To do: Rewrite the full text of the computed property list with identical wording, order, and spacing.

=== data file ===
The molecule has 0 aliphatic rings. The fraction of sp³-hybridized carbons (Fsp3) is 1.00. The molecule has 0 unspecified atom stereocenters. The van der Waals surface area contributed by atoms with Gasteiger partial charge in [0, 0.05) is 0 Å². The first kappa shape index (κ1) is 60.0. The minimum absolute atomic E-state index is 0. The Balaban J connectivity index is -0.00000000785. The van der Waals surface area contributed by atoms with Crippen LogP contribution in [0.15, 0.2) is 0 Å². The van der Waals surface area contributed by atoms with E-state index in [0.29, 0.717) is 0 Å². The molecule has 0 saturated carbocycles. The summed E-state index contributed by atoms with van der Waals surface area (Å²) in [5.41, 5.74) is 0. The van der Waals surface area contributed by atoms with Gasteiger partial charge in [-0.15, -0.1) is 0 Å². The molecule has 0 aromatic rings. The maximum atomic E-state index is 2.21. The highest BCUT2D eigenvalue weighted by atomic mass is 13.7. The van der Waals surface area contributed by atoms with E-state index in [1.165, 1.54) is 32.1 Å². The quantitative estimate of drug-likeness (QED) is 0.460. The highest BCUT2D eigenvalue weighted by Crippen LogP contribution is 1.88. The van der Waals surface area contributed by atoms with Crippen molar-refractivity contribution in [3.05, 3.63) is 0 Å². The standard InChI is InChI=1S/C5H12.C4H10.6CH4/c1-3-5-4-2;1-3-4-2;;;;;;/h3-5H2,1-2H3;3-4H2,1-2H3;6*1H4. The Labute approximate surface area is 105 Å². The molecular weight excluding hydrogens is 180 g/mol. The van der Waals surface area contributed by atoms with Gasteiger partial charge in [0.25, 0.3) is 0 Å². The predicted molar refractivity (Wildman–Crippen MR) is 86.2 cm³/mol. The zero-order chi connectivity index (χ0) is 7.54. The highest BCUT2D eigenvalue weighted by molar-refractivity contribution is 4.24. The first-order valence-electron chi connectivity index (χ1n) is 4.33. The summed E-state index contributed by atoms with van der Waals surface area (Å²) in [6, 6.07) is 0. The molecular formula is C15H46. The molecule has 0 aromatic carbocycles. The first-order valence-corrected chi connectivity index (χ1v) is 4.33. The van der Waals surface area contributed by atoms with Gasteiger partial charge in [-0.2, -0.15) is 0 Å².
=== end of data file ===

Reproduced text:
The molecule has 0 aliphatic rings. The fraction of sp³-hybridized carbons (Fsp3) is 1.00. The molecule has 0 unspecified atom stereocenters. The van der Waals surface area contributed by atoms with Gasteiger partial charge in [0, 0.05) is 0 Å². The first kappa shape index (κ1) is 60.0. The minimum absolute atomic E-state index is 0. The Balaban J connectivity index is -0.00000000785. The van der Waals surface area contributed by atoms with Crippen LogP contribution in [0.15, 0.2) is 0 Å². The van der Waals surface area contributed by atoms with E-state index in [0.29, 0.717) is 0 Å². The molecule has 0 saturated carbocycles. The summed E-state index contributed by atoms with van der Waals surface area (Å²) in [5.41, 5.74) is 0. The van der Waals surface area contributed by atoms with Gasteiger partial charge in [-0.15, -0.1) is 0 Å². The molecule has 0 aromatic rings. The maximum atomic E-state index is 2.21. The highest BCUT2D eigenvalue weighted by atomic mass is 13.7. The van der Waals surface area contributed by atoms with E-state index in [1.165, 1.54) is 32.1 Å². The quantitative estimate of drug-likeness (QED) is 0.460. The highest BCUT2D eigenvalue weighted by Crippen LogP contribution is 1.88. The van der Waals surface area contributed by atoms with Crippen molar-refractivity contribution in [3.05, 3.63) is 0 Å². The standard InChI is InChI=1S/C5H12.C4H10.6CH4/c1-3-5-4-2;1-3-4-2;;;;;;/h3-5H2,1-2H3;3-4H2,1-2H3;6*1H4. The Labute approximate surface area is 105 Å². The molecular weight excluding hydrogens is 180 g/mol. The van der Waals surface area contributed by atoms with Gasteiger partial charge in [0.25, 0.3) is 0 Å². The predicted molar refractivity (Wildman–Crippen MR) is 86.2 cm³/mol. The zero-order chi connectivity index (χ0) is 7.54. The highest BCUT2D eigenvalue weighted by molar-refractivity contribution is 4.24. The first-order valence-electron chi connectivity index (χ1n) is 4.33. The summed E-state index contributed by atoms with van der Waals surface area (Å²) in [6, 6.07) is 0. The molecular formula is C15H46. The molecule has 0 aromatic carbocycles. The first-order valence-corrected chi connectivity index (χ1v) is 4.33. The van der Waals surface area contributed by atoms with Gasteiger partial charge in [-0.2, -0.15) is 0 Å².